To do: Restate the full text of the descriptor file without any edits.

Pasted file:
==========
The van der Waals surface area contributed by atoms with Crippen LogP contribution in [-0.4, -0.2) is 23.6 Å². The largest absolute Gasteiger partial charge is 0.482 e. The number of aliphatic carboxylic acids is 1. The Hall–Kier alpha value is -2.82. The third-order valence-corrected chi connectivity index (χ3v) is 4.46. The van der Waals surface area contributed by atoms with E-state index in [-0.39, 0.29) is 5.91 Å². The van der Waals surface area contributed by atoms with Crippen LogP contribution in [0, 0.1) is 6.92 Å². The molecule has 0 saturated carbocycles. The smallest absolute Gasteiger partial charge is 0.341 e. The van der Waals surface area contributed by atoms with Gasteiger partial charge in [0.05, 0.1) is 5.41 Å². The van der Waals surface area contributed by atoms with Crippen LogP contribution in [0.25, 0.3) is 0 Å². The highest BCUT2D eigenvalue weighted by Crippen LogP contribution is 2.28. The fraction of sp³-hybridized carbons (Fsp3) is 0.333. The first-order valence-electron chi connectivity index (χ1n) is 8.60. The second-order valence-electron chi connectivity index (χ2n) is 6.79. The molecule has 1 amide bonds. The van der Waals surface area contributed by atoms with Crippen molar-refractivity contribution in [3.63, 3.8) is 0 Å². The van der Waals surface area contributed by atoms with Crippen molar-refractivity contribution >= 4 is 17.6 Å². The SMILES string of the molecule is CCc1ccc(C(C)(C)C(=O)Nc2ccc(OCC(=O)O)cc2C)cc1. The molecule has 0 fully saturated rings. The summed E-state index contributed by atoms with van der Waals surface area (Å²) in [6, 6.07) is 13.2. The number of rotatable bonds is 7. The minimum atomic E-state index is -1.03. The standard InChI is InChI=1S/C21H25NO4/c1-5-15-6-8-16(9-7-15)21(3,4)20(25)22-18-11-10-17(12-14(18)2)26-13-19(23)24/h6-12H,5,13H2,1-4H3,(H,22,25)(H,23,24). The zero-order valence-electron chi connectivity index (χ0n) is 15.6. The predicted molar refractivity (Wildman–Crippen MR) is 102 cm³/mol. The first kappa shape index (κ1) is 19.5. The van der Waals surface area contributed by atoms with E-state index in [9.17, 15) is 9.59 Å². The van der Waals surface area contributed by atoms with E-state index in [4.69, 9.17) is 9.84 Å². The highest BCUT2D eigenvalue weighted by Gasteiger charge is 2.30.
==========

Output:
The van der Waals surface area contributed by atoms with Crippen LogP contribution in [-0.4, -0.2) is 23.6 Å². The largest absolute Gasteiger partial charge is 0.482 e. The number of aliphatic carboxylic acids is 1. The Hall–Kier alpha value is -2.82. The third-order valence-corrected chi connectivity index (χ3v) is 4.46. The van der Waals surface area contributed by atoms with E-state index in [-0.39, 0.29) is 5.91 Å². The van der Waals surface area contributed by atoms with Crippen LogP contribution in [0, 0.1) is 6.92 Å². The molecule has 0 saturated carbocycles. The smallest absolute Gasteiger partial charge is 0.341 e. The van der Waals surface area contributed by atoms with Gasteiger partial charge in [0.05, 0.1) is 5.41 Å². The van der Waals surface area contributed by atoms with Crippen LogP contribution in [0.25, 0.3) is 0 Å². The highest BCUT2D eigenvalue weighted by Crippen LogP contribution is 2.28. The fraction of sp³-hybridized carbons (Fsp3) is 0.333. The first-order valence-electron chi connectivity index (χ1n) is 8.60. The second-order valence-electron chi connectivity index (χ2n) is 6.79. The molecule has 1 amide bonds. The van der Waals surface area contributed by atoms with Crippen molar-refractivity contribution in [3.63, 3.8) is 0 Å². The van der Waals surface area contributed by atoms with Crippen molar-refractivity contribution >= 4 is 17.6 Å². The SMILES string of the molecule is CCc1ccc(C(C)(C)C(=O)Nc2ccc(OCC(=O)O)cc2C)cc1. The molecule has 0 fully saturated rings. The summed E-state index contributed by atoms with van der Waals surface area (Å²) in [6, 6.07) is 13.2. The number of rotatable bonds is 7. The minimum atomic E-state index is -1.03. The standard InChI is InChI=1S/C21H25NO4/c1-5-15-6-8-16(9-7-15)21(3,4)20(25)22-18-11-10-17(12-14(18)2)26-13-19(23)24/h6-12H,5,13H2,1-4H3,(H,22,25)(H,23,24). The zero-order valence-electron chi connectivity index (χ0n) is 15.6. The predicted molar refractivity (Wildman–Crippen MR) is 102 cm³/mol. The first kappa shape index (κ1) is 19.5. The van der Waals surface area contributed by atoms with E-state index in [9.17, 15) is 9.59 Å². The van der Waals surface area contributed by atoms with E-state index in [4.69, 9.17) is 9.84 Å². The highest BCUT2D eigenvalue weighted by Gasteiger charge is 2.30.